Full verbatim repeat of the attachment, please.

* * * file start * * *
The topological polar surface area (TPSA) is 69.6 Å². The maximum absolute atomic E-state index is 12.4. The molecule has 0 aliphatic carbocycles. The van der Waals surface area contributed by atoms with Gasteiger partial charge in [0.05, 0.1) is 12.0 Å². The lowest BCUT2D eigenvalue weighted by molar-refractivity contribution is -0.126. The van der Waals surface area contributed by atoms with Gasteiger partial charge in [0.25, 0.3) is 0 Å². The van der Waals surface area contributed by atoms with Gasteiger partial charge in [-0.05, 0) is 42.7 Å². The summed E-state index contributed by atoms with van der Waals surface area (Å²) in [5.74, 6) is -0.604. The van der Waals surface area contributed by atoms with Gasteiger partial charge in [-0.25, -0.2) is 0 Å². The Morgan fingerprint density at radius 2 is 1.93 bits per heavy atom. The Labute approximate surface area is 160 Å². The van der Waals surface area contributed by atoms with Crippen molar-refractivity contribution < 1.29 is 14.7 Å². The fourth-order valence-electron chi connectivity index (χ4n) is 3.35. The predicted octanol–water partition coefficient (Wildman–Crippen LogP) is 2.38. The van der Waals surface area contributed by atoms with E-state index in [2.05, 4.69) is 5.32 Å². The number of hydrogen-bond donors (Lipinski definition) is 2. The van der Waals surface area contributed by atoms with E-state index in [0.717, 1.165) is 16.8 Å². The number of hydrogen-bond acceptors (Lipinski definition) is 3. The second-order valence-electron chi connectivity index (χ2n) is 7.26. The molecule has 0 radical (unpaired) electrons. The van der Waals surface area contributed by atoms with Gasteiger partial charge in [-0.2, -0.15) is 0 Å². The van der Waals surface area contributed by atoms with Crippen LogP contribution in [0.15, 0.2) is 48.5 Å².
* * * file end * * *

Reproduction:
The topological polar surface area (TPSA) is 69.6 Å². The maximum absolute atomic E-state index is 12.4. The molecule has 0 aliphatic carbocycles. The van der Waals surface area contributed by atoms with Gasteiger partial charge in [0.05, 0.1) is 12.0 Å². The lowest BCUT2D eigenvalue weighted by molar-refractivity contribution is -0.126. The van der Waals surface area contributed by atoms with Gasteiger partial charge in [0.25, 0.3) is 0 Å². The van der Waals surface area contributed by atoms with Gasteiger partial charge in [-0.05, 0) is 42.7 Å². The summed E-state index contributed by atoms with van der Waals surface area (Å²) in [5.74, 6) is -0.604. The van der Waals surface area contributed by atoms with Gasteiger partial charge in [-0.25, -0.2) is 0 Å². The Morgan fingerprint density at radius 2 is 1.93 bits per heavy atom. The Labute approximate surface area is 160 Å². The van der Waals surface area contributed by atoms with Crippen molar-refractivity contribution < 1.29 is 14.7 Å². The fourth-order valence-electron chi connectivity index (χ4n) is 3.35. The predicted octanol–water partition coefficient (Wildman–Crippen LogP) is 2.38. The van der Waals surface area contributed by atoms with E-state index in [2.05, 4.69) is 5.32 Å². The number of hydrogen-bond donors (Lipinski definition) is 2. The van der Waals surface area contributed by atoms with E-state index in [0.717, 1.165) is 16.8 Å². The number of hydrogen-bond acceptors (Lipinski definition) is 3. The second-order valence-electron chi connectivity index (χ2n) is 7.26. The molecule has 0 radical (unpaired) electrons. The van der Waals surface area contributed by atoms with Gasteiger partial charge in [-0.2, -0.15) is 0 Å². The van der Waals surface area contributed by atoms with Crippen LogP contribution in [0.15, 0.2) is 48.5 Å².